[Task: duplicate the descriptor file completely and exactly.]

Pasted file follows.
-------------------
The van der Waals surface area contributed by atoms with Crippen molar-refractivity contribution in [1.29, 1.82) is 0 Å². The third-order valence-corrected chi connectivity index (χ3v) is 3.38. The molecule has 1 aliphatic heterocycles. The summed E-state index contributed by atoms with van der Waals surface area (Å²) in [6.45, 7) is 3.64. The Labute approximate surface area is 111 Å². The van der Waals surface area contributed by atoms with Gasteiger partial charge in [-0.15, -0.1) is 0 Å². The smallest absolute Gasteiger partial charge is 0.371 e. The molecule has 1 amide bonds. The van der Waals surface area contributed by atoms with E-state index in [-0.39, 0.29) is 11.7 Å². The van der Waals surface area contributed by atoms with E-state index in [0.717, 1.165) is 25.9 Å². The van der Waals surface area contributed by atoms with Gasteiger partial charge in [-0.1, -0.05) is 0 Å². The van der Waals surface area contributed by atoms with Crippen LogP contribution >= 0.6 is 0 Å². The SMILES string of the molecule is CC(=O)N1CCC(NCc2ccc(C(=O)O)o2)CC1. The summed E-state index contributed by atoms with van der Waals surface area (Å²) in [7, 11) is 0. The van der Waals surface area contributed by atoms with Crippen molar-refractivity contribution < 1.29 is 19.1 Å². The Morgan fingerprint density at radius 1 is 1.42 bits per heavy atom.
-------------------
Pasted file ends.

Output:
The van der Waals surface area contributed by atoms with Crippen molar-refractivity contribution in [1.29, 1.82) is 0 Å². The third-order valence-corrected chi connectivity index (χ3v) is 3.38. The molecule has 1 aliphatic heterocycles. The summed E-state index contributed by atoms with van der Waals surface area (Å²) in [6.45, 7) is 3.64. The Labute approximate surface area is 111 Å². The van der Waals surface area contributed by atoms with Gasteiger partial charge in [-0.15, -0.1) is 0 Å². The smallest absolute Gasteiger partial charge is 0.371 e. The molecule has 1 amide bonds. The van der Waals surface area contributed by atoms with E-state index in [-0.39, 0.29) is 11.7 Å². The van der Waals surface area contributed by atoms with E-state index in [0.717, 1.165) is 25.9 Å². The van der Waals surface area contributed by atoms with Gasteiger partial charge in [-0.1, -0.05) is 0 Å². The van der Waals surface area contributed by atoms with Crippen LogP contribution >= 0.6 is 0 Å². The SMILES string of the molecule is CC(=O)N1CCC(NCc2ccc(C(=O)O)o2)CC1. The summed E-state index contributed by atoms with van der Waals surface area (Å²) in [7, 11) is 0. The van der Waals surface area contributed by atoms with Crippen molar-refractivity contribution < 1.29 is 19.1 Å². The Morgan fingerprint density at radius 1 is 1.42 bits per heavy atom.